Stress urinary incontinence constitutes a significant health and economic burden to society. Traditional suburethral slings are one of the surgical operations used to treat women with symptoms of stress urinary incontinence. To determine the effects of traditional suburethral slings on stress or mixed incontinence in comparison with other management options. We searched the Cochrane Incontinence Group Specialised Register (searched 3 June 2010) and the reference lists of relevant articles. Randomised or quasi-randomised trials that included traditional suburethral slings for the treatment of stress or mixed urinary incontinence. At least three reviewers independently extracted data from included trials onto a standard form and assessed trial methodological quality. The data abstracted were relevant to predetermined outcome measures. Where appropriate, we calculated a summary statistic: a relative risk for dichotomous data and a weighted mean difference for continuous data. We included 26 trials involving 2284 women. The quality of evidence was moderate for most trials and there was generally short follow-up ranging from 6 to 24 months.One medium-sized trial compared traditional suburethral sling operations with oxybutynin in the treatment of women with mixed urinary incontinence. Surgery appeared to be more effective than drugs in treating participant-reported incontinence (n = 75, risk ratio (RR) 0.18, 95% confidence interval (CI) 0.08 to 0.43).One trial found that traditional slings were more effective than transurethral injectable treatment (RR for clinician-assessed incontinence within a year 0.21, 95% CI 0.09 to 0.21)Seven trials compared slings with open abdominal retropubic colposuspension. Participant-reported incontinence was lower with the slings after one year (RR 0.75, 95% CI 0.62 to 0.90), but not when assessed by clinicians. Colposuspension, however, was associated with fewer peri-operative complications, shorter duration of use of indwelling catheter and less long-term voiding dysfunction. One study showed there was a 20% lower risk of bladder perforation with the sling procedure but a 50% increase in urinary tract infection with the sling procedure compared with colposuspension. Fewer women developed prolapse after slings (compared with after colposuspension) in two small trials but this did not reach statistical significance.Twelve trials addressed the comparison between traditional sling operations and minimally invasive sling operations. These seemed to be equally effective in the short term (RR for incontinence within first year 0.97, 95% CI 0.78 to 1.20) but minimally invasive slings had a shorter operating time, fewer peri-operative complications (other than bladder perforation) and some evidence of less post-operative voiding dysfunction and detrusor symptoms.Six trials compared one type of traditional sling with another. Materials included porcine dermis, lyophilised dura mater, fascia lata, vaginal wall, autologous dermis and rectus fascia. Participant-reported improvement rates within the first year favoured the traditional autologous material rectus fascia over other biological materials (RR 0.45, 95% CI 0.21 to 0.98). There were more complications with the use of non-absorbable Gore-Tex in one trial.Data for comparison of bladder neck needle suspension with suburethral slings were inconclusive because they came from a single trial with a small specialised population.No trials compared traditional suburethral slings with anterior repair, laparoscopic retropubic colposuspension or artificial sphincters. Most trials did not distinguish between women having surgery for primary or recurrent incontinence when reporting participant characteristics.For most of the comparisons, clinically important differences could not be ruled out. Traditional slings seem to be as effective as minimally invasive slings, but had higher rates of adverse effects. This should be interpreted with some caution however, as the quality of evidence for the studies was variable, follow-up short and populations small, particularly for identifying complication rates. Tradional sling procedures appeared to confer a similar cure rate in comparison to open retropubic colposuspension, but the long-term adverse event profile is still unclear. A brief economic commentary (BEC) identified two studies suggesting that traditional slings may be more cost-effective compared with collagen injection but not cost-effective when compared with minimally invasive sling operations. Reliable evidence to clarify whether or not traditional suburethral slings may be better or worse than other surgical or conservative management options is lacking.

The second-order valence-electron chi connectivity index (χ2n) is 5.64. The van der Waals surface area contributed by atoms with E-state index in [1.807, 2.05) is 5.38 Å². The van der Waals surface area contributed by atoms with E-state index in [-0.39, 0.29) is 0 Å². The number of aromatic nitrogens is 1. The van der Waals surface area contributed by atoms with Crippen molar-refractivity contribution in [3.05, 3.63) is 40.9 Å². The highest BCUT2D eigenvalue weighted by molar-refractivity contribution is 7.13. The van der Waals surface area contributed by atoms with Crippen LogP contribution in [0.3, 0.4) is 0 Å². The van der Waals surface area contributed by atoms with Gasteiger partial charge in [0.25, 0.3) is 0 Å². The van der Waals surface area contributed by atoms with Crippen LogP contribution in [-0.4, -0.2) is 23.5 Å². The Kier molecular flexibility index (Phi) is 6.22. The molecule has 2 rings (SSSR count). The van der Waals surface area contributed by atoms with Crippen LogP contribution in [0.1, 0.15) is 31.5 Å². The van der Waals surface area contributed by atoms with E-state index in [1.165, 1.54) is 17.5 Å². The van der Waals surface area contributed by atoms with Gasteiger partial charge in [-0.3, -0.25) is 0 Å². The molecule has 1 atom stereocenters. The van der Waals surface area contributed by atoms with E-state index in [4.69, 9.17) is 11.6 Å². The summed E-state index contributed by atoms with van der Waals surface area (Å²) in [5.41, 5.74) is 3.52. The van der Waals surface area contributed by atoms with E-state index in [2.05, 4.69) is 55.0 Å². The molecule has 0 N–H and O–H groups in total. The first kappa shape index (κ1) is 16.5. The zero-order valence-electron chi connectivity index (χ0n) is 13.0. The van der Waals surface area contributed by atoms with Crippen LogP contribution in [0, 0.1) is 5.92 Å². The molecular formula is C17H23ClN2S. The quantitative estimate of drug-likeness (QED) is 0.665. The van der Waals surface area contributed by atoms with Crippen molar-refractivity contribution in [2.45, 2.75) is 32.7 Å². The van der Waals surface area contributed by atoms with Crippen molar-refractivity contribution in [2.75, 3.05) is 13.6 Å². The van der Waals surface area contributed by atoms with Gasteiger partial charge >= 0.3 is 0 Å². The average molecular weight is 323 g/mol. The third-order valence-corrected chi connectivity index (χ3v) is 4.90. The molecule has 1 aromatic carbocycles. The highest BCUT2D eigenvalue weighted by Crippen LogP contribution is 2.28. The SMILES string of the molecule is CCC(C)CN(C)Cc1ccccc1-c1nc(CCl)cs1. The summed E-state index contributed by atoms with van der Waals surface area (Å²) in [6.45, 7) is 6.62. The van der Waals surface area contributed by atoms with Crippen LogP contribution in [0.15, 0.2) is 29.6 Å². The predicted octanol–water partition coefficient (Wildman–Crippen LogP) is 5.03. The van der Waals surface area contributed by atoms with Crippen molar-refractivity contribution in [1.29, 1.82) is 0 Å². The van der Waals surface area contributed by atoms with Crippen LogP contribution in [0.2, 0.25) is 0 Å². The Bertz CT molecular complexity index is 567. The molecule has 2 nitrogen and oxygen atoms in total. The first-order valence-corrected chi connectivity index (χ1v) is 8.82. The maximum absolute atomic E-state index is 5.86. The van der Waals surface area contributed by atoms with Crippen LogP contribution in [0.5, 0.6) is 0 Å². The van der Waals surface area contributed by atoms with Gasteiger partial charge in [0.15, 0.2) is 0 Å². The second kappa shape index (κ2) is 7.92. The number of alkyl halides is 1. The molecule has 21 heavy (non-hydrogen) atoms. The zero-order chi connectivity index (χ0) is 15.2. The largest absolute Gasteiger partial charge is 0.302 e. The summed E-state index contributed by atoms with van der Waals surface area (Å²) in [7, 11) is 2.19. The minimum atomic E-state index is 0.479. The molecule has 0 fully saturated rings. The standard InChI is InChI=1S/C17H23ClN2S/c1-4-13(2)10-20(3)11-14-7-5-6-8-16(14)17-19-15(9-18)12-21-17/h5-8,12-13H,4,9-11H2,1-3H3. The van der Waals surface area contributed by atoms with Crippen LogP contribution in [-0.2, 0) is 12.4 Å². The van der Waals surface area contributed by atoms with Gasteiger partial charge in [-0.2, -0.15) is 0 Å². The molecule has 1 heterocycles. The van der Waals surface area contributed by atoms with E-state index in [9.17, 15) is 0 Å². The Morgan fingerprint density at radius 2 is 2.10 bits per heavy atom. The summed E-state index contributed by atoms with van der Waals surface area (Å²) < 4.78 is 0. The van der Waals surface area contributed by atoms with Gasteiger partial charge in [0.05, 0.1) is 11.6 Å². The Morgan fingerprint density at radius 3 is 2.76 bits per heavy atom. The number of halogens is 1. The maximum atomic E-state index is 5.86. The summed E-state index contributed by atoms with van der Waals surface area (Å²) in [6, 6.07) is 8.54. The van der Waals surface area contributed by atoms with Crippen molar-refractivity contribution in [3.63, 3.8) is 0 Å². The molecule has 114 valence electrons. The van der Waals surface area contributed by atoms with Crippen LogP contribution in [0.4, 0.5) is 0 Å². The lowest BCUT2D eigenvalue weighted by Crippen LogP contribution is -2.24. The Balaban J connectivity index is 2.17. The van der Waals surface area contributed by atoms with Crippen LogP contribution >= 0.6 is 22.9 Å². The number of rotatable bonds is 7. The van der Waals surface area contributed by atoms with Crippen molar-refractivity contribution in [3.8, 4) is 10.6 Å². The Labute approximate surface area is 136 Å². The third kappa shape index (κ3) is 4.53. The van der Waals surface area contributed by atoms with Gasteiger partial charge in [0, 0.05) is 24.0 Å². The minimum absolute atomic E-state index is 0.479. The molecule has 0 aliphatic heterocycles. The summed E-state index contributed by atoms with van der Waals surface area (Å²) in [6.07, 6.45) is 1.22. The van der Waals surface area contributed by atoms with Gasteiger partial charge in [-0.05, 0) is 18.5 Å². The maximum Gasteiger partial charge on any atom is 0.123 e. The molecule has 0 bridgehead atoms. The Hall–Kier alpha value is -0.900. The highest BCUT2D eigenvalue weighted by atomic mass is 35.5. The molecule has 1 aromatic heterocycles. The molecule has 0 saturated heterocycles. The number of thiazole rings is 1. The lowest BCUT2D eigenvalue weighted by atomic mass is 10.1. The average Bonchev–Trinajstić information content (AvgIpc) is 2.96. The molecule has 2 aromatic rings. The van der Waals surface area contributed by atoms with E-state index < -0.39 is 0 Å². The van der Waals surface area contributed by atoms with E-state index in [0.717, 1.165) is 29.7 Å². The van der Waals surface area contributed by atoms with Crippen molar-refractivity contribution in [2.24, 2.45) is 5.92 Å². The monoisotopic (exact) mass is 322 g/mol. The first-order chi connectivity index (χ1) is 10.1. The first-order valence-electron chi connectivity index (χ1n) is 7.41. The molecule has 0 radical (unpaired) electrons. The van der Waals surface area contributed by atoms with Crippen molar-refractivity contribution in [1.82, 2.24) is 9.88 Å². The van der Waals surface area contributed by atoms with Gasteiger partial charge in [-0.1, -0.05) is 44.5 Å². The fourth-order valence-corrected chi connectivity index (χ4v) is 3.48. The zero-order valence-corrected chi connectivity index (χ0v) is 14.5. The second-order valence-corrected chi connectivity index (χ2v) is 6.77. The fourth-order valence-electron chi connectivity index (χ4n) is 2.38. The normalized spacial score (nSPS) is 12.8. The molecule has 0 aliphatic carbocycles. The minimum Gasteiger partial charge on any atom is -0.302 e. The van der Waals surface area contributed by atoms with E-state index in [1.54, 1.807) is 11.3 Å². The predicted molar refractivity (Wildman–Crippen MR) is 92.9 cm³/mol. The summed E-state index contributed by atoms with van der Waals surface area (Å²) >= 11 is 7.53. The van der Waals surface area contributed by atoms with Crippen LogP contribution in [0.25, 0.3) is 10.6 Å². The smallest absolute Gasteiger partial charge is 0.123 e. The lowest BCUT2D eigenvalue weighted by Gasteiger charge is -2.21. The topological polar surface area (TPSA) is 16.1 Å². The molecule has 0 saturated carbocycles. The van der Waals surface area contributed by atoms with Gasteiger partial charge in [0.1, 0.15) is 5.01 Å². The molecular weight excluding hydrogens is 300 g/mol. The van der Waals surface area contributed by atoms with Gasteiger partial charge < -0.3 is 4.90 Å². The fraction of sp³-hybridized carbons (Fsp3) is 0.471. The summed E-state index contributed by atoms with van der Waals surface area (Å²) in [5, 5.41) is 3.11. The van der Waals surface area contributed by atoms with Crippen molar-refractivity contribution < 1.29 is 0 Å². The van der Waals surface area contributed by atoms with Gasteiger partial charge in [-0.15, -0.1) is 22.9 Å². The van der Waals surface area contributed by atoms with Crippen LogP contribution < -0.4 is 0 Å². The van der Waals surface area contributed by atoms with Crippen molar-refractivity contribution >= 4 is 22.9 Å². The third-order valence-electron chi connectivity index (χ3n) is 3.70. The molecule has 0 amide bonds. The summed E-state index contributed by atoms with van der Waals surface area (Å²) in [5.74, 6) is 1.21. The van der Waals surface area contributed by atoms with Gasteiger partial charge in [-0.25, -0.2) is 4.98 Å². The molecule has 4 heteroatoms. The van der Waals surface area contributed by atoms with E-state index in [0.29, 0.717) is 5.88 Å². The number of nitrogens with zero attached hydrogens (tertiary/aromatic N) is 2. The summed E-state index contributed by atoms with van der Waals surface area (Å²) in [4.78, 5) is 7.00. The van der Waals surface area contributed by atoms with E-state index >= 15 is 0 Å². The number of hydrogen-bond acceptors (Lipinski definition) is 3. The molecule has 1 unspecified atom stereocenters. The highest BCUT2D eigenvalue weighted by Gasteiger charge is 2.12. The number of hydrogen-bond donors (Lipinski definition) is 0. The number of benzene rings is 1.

Twitter Demographics